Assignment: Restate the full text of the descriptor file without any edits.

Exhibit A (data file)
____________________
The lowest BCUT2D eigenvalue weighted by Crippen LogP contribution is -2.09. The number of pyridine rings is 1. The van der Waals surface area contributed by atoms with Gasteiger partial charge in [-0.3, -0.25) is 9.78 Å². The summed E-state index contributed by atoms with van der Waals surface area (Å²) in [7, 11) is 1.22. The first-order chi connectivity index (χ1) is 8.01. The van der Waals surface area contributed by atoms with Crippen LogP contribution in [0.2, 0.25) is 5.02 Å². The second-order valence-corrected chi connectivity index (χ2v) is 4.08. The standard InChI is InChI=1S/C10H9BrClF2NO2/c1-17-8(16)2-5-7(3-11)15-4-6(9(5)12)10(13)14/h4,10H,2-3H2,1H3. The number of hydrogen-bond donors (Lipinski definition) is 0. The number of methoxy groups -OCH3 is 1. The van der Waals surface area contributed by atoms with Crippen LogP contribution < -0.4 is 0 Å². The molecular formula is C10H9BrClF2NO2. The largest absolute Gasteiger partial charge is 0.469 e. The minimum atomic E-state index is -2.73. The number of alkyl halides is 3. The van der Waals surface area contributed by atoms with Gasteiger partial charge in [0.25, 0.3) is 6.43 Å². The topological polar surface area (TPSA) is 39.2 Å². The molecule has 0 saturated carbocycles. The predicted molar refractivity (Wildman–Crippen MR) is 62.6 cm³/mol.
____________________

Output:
The lowest BCUT2D eigenvalue weighted by Crippen LogP contribution is -2.09. The number of pyridine rings is 1. The van der Waals surface area contributed by atoms with Gasteiger partial charge in [-0.3, -0.25) is 9.78 Å². The summed E-state index contributed by atoms with van der Waals surface area (Å²) in [7, 11) is 1.22. The first-order chi connectivity index (χ1) is 8.01. The van der Waals surface area contributed by atoms with Crippen LogP contribution in [0.2, 0.25) is 5.02 Å². The second-order valence-corrected chi connectivity index (χ2v) is 4.08. The standard InChI is InChI=1S/C10H9BrClF2NO2/c1-17-8(16)2-5-7(3-11)15-4-6(9(5)12)10(13)14/h4,10H,2-3H2,1H3. The number of hydrogen-bond donors (Lipinski definition) is 0. The number of methoxy groups -OCH3 is 1. The van der Waals surface area contributed by atoms with Crippen LogP contribution < -0.4 is 0 Å². The molecular formula is C10H9BrClF2NO2. The largest absolute Gasteiger partial charge is 0.469 e. The minimum atomic E-state index is -2.73. The number of alkyl halides is 3. The van der Waals surface area contributed by atoms with Gasteiger partial charge in [0.25, 0.3) is 6.43 Å². The topological polar surface area (TPSA) is 39.2 Å². The molecule has 0 saturated carbocycles. The predicted molar refractivity (Wildman–Crippen MR) is 62.6 cm³/mol.